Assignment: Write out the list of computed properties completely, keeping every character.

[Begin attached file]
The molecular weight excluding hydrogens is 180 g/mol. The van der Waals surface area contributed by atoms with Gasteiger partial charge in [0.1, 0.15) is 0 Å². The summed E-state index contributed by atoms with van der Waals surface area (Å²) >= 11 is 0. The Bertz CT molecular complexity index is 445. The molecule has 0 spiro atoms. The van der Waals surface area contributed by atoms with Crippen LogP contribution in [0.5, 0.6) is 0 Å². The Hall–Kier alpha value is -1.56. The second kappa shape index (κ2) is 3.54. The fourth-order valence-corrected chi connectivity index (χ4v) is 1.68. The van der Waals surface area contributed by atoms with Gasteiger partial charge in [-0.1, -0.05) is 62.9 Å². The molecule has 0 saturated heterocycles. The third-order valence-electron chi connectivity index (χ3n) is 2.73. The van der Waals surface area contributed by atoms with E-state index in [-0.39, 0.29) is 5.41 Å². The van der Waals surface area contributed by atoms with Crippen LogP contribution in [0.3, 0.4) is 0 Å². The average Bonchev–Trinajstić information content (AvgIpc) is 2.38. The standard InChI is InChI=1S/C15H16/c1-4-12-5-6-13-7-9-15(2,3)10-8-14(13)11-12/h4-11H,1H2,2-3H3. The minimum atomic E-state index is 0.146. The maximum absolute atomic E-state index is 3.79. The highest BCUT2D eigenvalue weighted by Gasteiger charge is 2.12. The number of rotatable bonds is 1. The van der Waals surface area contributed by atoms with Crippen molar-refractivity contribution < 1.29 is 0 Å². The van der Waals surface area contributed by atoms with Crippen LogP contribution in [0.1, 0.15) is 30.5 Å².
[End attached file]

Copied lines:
The molecular weight excluding hydrogens is 180 g/mol. The van der Waals surface area contributed by atoms with Gasteiger partial charge in [0.1, 0.15) is 0 Å². The summed E-state index contributed by atoms with van der Waals surface area (Å²) >= 11 is 0. The Bertz CT molecular complexity index is 445. The molecule has 0 spiro atoms. The van der Waals surface area contributed by atoms with Crippen LogP contribution in [0.5, 0.6) is 0 Å². The Hall–Kier alpha value is -1.56. The second kappa shape index (κ2) is 3.54. The fourth-order valence-corrected chi connectivity index (χ4v) is 1.68. The van der Waals surface area contributed by atoms with Gasteiger partial charge in [-0.1, -0.05) is 62.9 Å². The molecule has 0 saturated heterocycles. The third-order valence-electron chi connectivity index (χ3n) is 2.73. The van der Waals surface area contributed by atoms with E-state index in [-0.39, 0.29) is 5.41 Å². The van der Waals surface area contributed by atoms with Crippen LogP contribution in [0.3, 0.4) is 0 Å². The average Bonchev–Trinajstić information content (AvgIpc) is 2.38. The standard InChI is InChI=1S/C15H16/c1-4-12-5-6-13-7-9-15(2,3)10-8-14(13)11-12/h4-11H,1H2,2-3H3. The minimum atomic E-state index is 0.146. The maximum absolute atomic E-state index is 3.79. The highest BCUT2D eigenvalue weighted by Gasteiger charge is 2.12. The number of rotatable bonds is 1. The van der Waals surface area contributed by atoms with Crippen molar-refractivity contribution < 1.29 is 0 Å². The van der Waals surface area contributed by atoms with Crippen LogP contribution in [0.1, 0.15) is 30.5 Å².